Simply, Wambaugh needed a better/harder editor, and a bit of restraint. A bit more time spent on characterization would have helped as well. In short, you won't find me picking up another of his books, or recommending him to other readers.
76. Armageddon in Retrospect by Kurt Vonnegut
This was an interesting compilation, but I felt as if the material was more a collection of musings and short stories than essays and short lectures. As a whole, there were moments when I was struck by an anecdote or the voice(s) involved, but there were fewer moments when I was truly compelled to continue. True, I read the collection quickly, and was entertained, but as for it provoking serious (and/or new) thought on my part in relation to war and peace, I was fairly disappointed. I suppose I just wanted a more provoking or intellectual journey from the material, and felt more as if I was reading an easy-to-take in collection of letters and conversations. Simply, I just wanted and expected more.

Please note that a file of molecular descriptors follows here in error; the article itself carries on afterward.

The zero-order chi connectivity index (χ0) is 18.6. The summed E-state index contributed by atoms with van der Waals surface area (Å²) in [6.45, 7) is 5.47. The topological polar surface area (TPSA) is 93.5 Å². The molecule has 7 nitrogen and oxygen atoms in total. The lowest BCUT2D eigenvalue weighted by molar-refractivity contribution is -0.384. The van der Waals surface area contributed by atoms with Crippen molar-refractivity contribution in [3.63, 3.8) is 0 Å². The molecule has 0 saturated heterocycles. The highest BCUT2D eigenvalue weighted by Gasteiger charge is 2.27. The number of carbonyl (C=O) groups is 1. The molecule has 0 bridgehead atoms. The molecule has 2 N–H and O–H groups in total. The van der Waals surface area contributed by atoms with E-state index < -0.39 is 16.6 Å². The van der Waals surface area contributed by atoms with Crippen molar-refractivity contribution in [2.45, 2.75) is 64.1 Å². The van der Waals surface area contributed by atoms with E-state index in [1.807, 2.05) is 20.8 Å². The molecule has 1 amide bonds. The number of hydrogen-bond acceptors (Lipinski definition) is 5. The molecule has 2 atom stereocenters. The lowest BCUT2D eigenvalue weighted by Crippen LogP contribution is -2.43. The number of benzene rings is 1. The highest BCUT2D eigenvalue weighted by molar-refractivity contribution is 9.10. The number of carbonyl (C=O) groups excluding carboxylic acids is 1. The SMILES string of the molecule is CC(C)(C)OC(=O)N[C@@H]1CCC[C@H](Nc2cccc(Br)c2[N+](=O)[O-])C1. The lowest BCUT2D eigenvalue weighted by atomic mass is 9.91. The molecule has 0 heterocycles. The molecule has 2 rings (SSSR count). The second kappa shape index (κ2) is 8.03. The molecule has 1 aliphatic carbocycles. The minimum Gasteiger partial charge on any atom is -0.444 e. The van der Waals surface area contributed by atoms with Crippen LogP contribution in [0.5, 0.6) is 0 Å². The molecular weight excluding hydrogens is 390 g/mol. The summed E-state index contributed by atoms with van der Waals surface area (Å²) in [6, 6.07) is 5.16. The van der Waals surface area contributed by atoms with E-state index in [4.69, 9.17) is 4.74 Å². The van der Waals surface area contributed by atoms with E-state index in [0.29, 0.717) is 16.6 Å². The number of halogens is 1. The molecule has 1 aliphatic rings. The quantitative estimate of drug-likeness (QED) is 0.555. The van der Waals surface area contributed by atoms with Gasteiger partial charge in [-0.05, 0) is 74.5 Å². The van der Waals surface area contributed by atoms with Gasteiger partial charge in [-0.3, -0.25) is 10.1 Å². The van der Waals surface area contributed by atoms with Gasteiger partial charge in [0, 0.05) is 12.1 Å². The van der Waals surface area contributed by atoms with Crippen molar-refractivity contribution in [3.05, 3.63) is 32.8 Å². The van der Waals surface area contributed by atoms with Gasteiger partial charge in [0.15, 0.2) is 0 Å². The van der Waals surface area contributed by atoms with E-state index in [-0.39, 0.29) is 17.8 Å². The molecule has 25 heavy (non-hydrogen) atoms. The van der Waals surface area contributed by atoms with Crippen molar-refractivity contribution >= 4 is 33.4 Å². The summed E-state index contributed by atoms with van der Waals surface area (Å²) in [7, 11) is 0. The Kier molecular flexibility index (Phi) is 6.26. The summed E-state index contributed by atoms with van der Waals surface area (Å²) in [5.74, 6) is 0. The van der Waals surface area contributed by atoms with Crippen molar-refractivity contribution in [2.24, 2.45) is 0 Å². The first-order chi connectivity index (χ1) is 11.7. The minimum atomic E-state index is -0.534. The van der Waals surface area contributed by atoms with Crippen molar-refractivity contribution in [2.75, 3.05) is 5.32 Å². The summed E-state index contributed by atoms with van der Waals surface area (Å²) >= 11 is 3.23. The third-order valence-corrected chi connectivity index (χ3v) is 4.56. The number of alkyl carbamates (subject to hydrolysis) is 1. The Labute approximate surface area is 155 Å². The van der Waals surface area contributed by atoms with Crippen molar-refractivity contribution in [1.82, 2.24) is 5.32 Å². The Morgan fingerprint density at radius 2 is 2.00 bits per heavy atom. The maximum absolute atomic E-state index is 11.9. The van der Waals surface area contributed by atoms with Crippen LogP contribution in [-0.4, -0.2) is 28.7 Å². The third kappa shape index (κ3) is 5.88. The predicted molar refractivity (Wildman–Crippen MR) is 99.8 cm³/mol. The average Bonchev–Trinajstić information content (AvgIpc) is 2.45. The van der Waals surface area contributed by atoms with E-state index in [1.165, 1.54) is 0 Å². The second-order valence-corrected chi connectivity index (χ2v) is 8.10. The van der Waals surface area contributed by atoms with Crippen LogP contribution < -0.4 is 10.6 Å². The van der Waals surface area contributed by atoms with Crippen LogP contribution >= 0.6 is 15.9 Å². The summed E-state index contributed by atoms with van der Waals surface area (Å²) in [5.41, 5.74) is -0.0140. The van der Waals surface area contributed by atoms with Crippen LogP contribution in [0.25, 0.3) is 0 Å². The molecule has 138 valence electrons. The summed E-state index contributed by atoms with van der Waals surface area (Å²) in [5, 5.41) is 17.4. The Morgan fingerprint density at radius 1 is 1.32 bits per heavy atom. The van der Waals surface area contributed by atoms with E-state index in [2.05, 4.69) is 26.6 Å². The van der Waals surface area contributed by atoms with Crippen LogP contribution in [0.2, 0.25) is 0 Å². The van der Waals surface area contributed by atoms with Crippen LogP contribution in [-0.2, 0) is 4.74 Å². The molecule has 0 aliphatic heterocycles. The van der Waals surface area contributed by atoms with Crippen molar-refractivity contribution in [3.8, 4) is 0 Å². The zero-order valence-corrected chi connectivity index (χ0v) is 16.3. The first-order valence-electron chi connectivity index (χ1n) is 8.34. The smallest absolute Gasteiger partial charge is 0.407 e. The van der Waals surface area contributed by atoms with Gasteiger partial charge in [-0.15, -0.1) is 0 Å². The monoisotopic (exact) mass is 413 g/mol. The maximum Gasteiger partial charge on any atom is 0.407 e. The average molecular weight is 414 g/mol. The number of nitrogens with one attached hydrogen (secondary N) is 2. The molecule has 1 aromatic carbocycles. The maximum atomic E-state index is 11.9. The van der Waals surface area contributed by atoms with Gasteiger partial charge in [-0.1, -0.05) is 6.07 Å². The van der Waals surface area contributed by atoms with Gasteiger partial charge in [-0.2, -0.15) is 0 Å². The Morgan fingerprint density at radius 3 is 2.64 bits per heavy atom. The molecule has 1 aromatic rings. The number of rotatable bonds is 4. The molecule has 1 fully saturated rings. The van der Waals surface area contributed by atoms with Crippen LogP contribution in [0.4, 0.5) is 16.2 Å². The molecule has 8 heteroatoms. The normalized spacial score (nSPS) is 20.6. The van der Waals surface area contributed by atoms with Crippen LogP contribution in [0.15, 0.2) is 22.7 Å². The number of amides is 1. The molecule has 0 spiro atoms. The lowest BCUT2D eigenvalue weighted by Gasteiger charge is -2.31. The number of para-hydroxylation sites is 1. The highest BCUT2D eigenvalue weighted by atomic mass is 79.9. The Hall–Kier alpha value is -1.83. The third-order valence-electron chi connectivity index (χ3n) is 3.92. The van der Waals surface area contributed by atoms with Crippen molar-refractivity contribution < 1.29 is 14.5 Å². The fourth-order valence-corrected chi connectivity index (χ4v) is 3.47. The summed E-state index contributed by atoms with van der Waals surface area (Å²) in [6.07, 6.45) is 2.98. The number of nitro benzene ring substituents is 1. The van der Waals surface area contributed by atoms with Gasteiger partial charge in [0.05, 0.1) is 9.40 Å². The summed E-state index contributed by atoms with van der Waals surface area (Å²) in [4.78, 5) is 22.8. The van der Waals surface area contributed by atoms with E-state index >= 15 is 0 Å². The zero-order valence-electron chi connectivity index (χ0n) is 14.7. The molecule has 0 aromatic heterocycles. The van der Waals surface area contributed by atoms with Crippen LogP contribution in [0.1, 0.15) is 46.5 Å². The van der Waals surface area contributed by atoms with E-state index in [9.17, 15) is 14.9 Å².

77. The Savage Night by Mohammed Dib translated by C. Dickson:
one of my favorites of the year, and a book which I finished thinking that I was meant to read it. A powerful wonderful work.
Dib's work is both wrenching and magical. The stories here are each a quick journey into situations that show the political and personal upheaval of revolutions, both small and large, and which show a heartbreaking alertness for the single moments and pictures that stay with an individual's consciousness forever. Whether centered as conversations between lovers, siblings, or strangers, the stories here are uniquely alert in their sympathies and their simple believability in a world that is, so often, unbelievable. And, the writing is utterly beautiful, worth the read all on its own. Many of the sentences here beg for immediate re-reading, and strike at a reader as far more affecting than one would think possible.